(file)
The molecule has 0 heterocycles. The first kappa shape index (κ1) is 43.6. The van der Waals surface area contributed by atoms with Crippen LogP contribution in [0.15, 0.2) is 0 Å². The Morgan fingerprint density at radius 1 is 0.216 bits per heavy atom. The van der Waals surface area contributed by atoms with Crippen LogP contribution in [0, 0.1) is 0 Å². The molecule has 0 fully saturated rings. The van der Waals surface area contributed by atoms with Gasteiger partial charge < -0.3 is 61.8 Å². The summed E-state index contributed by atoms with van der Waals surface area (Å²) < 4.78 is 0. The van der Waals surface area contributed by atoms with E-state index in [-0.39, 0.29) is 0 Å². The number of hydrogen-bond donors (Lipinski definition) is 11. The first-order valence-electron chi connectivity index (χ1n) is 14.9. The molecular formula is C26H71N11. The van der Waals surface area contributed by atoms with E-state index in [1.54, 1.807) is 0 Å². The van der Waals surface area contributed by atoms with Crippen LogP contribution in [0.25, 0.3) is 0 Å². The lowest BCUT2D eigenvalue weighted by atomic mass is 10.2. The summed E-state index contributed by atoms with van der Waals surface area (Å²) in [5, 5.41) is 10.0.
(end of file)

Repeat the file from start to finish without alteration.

The molecule has 0 heterocycles. The first kappa shape index (κ1) is 43.6. The van der Waals surface area contributed by atoms with Crippen LogP contribution in [0.15, 0.2) is 0 Å². The Morgan fingerprint density at radius 1 is 0.216 bits per heavy atom. The van der Waals surface area contributed by atoms with Crippen LogP contribution in [0, 0.1) is 0 Å². The molecule has 0 fully saturated rings. The van der Waals surface area contributed by atoms with Gasteiger partial charge < -0.3 is 61.8 Å². The summed E-state index contributed by atoms with van der Waals surface area (Å²) < 4.78 is 0. The van der Waals surface area contributed by atoms with E-state index in [-0.39, 0.29) is 0 Å². The number of hydrogen-bond donors (Lipinski definition) is 11. The first-order valence-electron chi connectivity index (χ1n) is 14.9. The molecular formula is C26H71N11. The van der Waals surface area contributed by atoms with E-state index in [1.54, 1.807) is 0 Å². The van der Waals surface area contributed by atoms with Crippen LogP contribution in [0.25, 0.3) is 0 Å². The lowest BCUT2D eigenvalue weighted by atomic mass is 10.2. The summed E-state index contributed by atoms with van der Waals surface area (Å²) in [5, 5.41) is 10.0.